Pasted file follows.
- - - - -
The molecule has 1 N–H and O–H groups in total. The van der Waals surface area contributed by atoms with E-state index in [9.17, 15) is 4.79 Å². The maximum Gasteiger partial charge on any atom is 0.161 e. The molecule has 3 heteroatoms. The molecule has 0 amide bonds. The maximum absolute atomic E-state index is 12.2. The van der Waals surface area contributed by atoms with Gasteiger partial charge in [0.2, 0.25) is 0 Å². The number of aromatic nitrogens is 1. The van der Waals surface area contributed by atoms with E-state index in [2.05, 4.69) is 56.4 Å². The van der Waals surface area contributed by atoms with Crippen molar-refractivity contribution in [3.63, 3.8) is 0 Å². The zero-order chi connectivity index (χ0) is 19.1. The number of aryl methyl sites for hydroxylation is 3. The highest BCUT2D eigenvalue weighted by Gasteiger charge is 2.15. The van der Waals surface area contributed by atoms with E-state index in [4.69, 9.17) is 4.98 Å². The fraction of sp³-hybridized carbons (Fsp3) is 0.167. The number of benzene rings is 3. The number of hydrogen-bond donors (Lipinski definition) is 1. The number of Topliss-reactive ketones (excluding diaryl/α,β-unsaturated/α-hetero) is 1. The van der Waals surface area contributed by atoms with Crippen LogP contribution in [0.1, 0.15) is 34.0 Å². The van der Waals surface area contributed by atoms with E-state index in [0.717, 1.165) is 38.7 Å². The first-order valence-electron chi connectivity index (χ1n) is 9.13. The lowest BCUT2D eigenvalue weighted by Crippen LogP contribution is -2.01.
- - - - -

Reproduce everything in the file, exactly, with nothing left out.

The molecule has 1 N–H and O–H groups in total. The van der Waals surface area contributed by atoms with E-state index in [9.17, 15) is 4.79 Å². The maximum Gasteiger partial charge on any atom is 0.161 e. The molecule has 3 heteroatoms. The molecule has 0 amide bonds. The maximum absolute atomic E-state index is 12.2. The van der Waals surface area contributed by atoms with Gasteiger partial charge in [0.2, 0.25) is 0 Å². The number of aromatic nitrogens is 1. The van der Waals surface area contributed by atoms with E-state index in [2.05, 4.69) is 56.4 Å². The van der Waals surface area contributed by atoms with Crippen molar-refractivity contribution in [3.63, 3.8) is 0 Å². The zero-order chi connectivity index (χ0) is 19.1. The number of aryl methyl sites for hydroxylation is 3. The highest BCUT2D eigenvalue weighted by Gasteiger charge is 2.15. The van der Waals surface area contributed by atoms with E-state index in [4.69, 9.17) is 4.98 Å². The fraction of sp³-hybridized carbons (Fsp3) is 0.167. The number of benzene rings is 3. The number of hydrogen-bond donors (Lipinski definition) is 1. The number of Topliss-reactive ketones (excluding diaryl/α,β-unsaturated/α-hetero) is 1. The van der Waals surface area contributed by atoms with Crippen LogP contribution in [0.1, 0.15) is 34.0 Å². The van der Waals surface area contributed by atoms with E-state index in [0.717, 1.165) is 38.7 Å². The first-order valence-electron chi connectivity index (χ1n) is 9.13. The lowest BCUT2D eigenvalue weighted by Crippen LogP contribution is -2.01.